After having our fill of that experience we moved a few hundred meters downstream and anchored in about 7m water over sand. From here we took the tender ashore and after hauling it a few meters clear of the water we climbed up through about 100m of scree and then scrambled up a further 100m over rocks to the top of the cliff and made our way to the top of the falls. The direction to the falls is marked by rock cairns thoughtfully placed by others and maintained or added to by almost everyone else who passes by. The vista from the top of the falls is exactly as you see in the tourist brochures and every bit as grand and expansive as is imagined. Seeing Truansea lying so calmly to anchor some 150m below provided me with a reflective moment thankful that I had the opportunity to experience this wild, idyllic and remote gift of nature. The lure to take that special photo close to the edge of the cliffs was to much for me to resist so crawling ever closer to the precipice and laying on my stomach so as to not overbalance I snapped of some beautiful shots. We walked all around the immediate area above the falls and had a wash/swim in one of the many rock pools that abound here. The water is clear and cool and as I was later to discover quite good at colour changing my white shirt to match the iron oxide stains on the surrounding rocks. After a lazy couple of hours above the river on the warm rocks we descended to where the tender lay and headed back to Truansea and began a photographic trip downstream to an anchorage a couple of miles inside the river mouth. Along the way I trolled a lure which several fish (queenfish? barra?)took an interest in but failed to get any into the boat. About three miles from the mouth of the river it widens appreciably and a section branches off to the east. Here we came across ONDE again and this time some passengers who arrived aboard a floatplane were being received. We were then overtaken by the floatplane as he taxied downstream and downwind before turning a couple of hundred meters in front of us and roaring back past us as he took off and climbed out of the gorge. All ho hum really stuff like this happens every day! (see later Horizontal Falls post)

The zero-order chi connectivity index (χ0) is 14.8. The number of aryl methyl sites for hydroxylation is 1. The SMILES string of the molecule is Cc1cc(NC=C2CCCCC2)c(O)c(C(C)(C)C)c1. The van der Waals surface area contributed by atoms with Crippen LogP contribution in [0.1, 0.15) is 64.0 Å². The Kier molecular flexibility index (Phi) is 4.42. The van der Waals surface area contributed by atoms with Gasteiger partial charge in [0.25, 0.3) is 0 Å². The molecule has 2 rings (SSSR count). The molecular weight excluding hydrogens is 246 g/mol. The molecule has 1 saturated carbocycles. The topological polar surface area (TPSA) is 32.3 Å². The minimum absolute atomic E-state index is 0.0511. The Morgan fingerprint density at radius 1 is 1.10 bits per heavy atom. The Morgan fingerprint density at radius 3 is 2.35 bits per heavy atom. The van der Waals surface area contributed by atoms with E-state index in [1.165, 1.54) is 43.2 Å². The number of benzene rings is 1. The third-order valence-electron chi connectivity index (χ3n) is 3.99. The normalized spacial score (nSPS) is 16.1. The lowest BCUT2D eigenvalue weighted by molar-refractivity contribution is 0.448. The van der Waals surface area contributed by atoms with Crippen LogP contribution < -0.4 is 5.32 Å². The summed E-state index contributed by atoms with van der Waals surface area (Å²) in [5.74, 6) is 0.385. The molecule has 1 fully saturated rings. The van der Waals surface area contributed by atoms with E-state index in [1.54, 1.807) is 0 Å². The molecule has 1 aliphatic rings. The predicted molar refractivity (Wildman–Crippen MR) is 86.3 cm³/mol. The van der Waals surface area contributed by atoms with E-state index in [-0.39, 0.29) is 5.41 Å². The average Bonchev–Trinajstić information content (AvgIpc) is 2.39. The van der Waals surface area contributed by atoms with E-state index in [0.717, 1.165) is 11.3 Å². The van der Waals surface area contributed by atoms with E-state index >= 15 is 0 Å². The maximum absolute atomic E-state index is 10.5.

That was the King George River. The scenery warrants the effort to go there and climb to the top of the falls. The Berkeley and King George are as alike as they are dissimilar and indicative of the rock formations and ruggedness to be experienced right across the Kimberley region. Navigational challenges, current and tide hazards are at the lower end of those to be experienced in the Kimberleys and I suspect a visit here and return to Darwin would satisfy many adventurers and whet the appetite for the more daring and hard core. It is after here that the real foray into the wild unknown began for me.
The next post follows Truansea as she exits the Joseph Boneparte Gulf and rounds Cape Londenderry, West Australia's most northerly point, and traverses Napier Broome Bay via Truscott Landing to Freshwater Bay and an encounter with a large shark.
Brian of Truansea
Sunday, October 30, 2011